Which of the following is an example of deductive reasoning?
a) All birds have wings, and penguins are birds, therefore penguins can fly.
b) All birds can fly, and penguins are birds, therefore penguins can fly.
c) Some birds can fly, and penguins are birds, therefore penguins can fly.
Answer: a) All birds have wings, and penguins are birds, therefore penguins can fly.
Which of the following is an example of deductive reasoning?
a) All swans are white, and this bird is white, therefore it must be a swan.
b) Some swans are black, and this bird is black, therefore it cannot be a swan.
c) All swans are white, and this bird is black, therefore it cannot be a swan.
Answer: a) All swans are white, and this bird is white, therefore it must be a swan
Inductive Reasoning MCQ
In inductive reasoning, the conclusion is:
a) Certain and guaranteed.
b) Probable and based on evidence.
c) Derived from logical rules and principles.
Answer: b) Probable and based on evidence.
Which of the following is an example of inductive reasoning?
a) All planets in the solar system orbit the Sun, therefore all planets in the universe must orbit a star.
b) All humans are mortal, and John is a human, therefore John must be mortal.
c) All mammals give birth to live young, therefore all animals give birth to live young.
Answer: a) All planets in the solar system orbit the Sun, therefore all planets in the universe must orbit a star.
Analytical Reasoning MCQ
Analytical reasoning involves:
a) Evaluating arguments and drawing conclusions.
b) Analyzing data and making predictions.
c) Solving puzzles and identifying patterns.
Answer: c) Solving puzzles and identifying patterns.
Which of the following is an example of analytical reasoning?
a) If it is raining, then I will bring an umbrella.
b) John is taller than Sarah, and Sarah is taller than Mark, therefore John is the tallest.
c) If A implies B, and B implies C, then A implies C.
Answer: c) If A implies B, and B implies C, then A implies C.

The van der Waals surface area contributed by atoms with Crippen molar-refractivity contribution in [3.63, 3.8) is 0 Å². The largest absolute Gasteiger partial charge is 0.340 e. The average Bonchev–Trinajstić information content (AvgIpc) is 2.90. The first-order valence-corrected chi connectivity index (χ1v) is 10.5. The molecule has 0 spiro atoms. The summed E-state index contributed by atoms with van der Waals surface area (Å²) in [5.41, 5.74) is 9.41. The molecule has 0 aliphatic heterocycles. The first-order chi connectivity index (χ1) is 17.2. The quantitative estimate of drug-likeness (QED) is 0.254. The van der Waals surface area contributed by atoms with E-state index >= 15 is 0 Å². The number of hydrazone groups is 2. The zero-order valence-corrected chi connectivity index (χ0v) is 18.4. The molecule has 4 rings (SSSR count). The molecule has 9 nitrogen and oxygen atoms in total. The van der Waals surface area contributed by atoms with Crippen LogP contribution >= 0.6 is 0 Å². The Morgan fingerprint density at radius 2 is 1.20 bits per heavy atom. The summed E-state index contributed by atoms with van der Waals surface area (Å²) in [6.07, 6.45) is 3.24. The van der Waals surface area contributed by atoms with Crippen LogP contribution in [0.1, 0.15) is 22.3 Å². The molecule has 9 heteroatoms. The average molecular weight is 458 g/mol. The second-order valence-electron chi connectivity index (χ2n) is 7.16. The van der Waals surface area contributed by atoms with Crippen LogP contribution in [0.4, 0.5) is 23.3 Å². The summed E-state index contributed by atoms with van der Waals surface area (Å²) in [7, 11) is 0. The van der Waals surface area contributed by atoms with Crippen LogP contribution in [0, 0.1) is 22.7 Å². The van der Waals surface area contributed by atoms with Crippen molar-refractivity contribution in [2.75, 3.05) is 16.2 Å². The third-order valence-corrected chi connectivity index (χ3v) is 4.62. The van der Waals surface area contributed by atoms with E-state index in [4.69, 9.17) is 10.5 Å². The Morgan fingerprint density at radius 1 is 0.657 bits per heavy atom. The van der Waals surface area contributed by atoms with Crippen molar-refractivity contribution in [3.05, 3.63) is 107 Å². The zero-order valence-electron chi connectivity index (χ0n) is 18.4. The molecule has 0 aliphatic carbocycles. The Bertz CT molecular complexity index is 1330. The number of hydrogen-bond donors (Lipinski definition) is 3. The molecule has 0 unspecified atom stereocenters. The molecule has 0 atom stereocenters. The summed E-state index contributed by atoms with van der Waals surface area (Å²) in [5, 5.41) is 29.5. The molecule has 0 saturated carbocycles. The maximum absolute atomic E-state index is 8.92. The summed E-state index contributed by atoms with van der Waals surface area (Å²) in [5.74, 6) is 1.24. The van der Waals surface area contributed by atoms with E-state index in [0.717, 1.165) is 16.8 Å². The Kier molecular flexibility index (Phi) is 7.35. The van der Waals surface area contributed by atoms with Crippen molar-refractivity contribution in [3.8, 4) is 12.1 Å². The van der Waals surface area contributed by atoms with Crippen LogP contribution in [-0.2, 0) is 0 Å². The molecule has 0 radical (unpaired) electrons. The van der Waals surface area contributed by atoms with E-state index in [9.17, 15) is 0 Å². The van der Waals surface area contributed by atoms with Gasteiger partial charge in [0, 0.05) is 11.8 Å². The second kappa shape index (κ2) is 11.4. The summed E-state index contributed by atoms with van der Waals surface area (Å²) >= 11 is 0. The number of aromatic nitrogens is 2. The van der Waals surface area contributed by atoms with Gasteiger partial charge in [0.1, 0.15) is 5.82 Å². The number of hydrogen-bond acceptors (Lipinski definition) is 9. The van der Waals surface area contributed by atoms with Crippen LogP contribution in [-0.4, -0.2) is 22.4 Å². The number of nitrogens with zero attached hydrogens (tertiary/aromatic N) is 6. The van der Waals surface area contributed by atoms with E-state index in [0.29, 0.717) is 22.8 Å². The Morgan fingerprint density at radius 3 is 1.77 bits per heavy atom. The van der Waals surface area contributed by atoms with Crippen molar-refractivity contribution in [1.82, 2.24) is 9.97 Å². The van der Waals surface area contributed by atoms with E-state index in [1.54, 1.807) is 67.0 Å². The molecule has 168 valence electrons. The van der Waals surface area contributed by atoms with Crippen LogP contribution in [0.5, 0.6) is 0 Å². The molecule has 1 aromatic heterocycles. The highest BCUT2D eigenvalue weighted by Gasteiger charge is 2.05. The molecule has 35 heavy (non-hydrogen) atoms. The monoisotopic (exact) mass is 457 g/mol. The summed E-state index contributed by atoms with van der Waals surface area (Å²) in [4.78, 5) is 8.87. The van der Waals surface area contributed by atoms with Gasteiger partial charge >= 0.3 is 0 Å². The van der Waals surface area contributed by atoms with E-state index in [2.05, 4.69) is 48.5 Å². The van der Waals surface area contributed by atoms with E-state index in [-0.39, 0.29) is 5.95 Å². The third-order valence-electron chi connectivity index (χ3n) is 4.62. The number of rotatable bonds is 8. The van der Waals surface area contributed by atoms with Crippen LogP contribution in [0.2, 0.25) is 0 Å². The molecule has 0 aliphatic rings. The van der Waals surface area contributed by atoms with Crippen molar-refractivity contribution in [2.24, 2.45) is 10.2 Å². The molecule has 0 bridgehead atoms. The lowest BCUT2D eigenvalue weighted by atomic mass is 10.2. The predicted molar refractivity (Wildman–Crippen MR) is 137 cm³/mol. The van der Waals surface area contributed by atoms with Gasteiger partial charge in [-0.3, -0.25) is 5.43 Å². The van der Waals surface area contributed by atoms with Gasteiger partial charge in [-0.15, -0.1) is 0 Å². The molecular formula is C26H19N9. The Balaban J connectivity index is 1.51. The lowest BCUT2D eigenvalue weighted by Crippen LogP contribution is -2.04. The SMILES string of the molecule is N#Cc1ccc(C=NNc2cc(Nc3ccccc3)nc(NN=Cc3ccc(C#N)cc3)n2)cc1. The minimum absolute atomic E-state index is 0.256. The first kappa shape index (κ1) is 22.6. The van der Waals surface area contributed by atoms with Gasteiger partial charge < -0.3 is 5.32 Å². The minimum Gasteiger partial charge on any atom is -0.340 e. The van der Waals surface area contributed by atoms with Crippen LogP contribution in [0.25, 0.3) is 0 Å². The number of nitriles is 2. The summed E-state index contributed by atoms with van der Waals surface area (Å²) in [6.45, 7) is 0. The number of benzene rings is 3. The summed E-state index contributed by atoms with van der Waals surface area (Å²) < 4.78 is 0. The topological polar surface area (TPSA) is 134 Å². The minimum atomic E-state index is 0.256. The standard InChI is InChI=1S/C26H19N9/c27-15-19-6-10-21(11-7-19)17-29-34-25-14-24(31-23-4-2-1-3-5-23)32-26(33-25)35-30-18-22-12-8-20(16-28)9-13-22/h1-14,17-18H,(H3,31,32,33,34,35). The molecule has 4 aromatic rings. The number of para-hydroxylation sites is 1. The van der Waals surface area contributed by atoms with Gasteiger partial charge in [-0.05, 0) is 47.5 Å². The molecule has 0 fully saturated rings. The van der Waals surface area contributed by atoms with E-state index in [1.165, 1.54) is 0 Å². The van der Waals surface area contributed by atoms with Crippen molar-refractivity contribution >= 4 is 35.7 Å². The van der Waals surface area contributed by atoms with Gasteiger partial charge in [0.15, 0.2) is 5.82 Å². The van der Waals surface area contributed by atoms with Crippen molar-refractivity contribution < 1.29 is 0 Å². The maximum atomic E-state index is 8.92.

Quantitative Reasoning MCQ
What is the value of x in the equation 2x + 5 = 17?
a) x = 4
b) x = 6
c) x = 8
d) x = 9
Answer: b) x = 6
If a book originally costs $40 and is on sale for 20% off, what is the sale price?
Answer: a) $32
FAQs Of Reasoning Aptitude
Question - Are Logical reasoning questions difficult to solve?
Answer - It depends on the individual's aptitude and level of preparation. With practice and a clear understanding of concepts, logical reasoning questions can be solved easily.
Question - What are the key points to approach reasoning questions?
Answer- The key points to approach reasoning aptitude questions are to understand the question, analyze the given information, identify patterns, and use logical reasoning to arrive at the correct answer.
Question - How can I improve my reasoning skills?
Answer- To improve reasoning skills, one can practice sample questions, take mock tests, and read books on reasoning aptitude. Regular practice and analysis of mistakes can help improve reasoning skills.
Question - What are some books to prepare for reasoning aptitude?
Answer - Some recommended books for reasoning aptitude preparation are
A Modern Approach to Verbal & Non-Verbal Reasoning" by R.S. Aggarwal
Analytical Reasoning" by M.K. Pandey
Logical Reasoning and Data Interpretation for the CAT" by Nishit K. Sinha
"501 Challenging Logical Reasoning Practice Book" by the Learning Express Editors.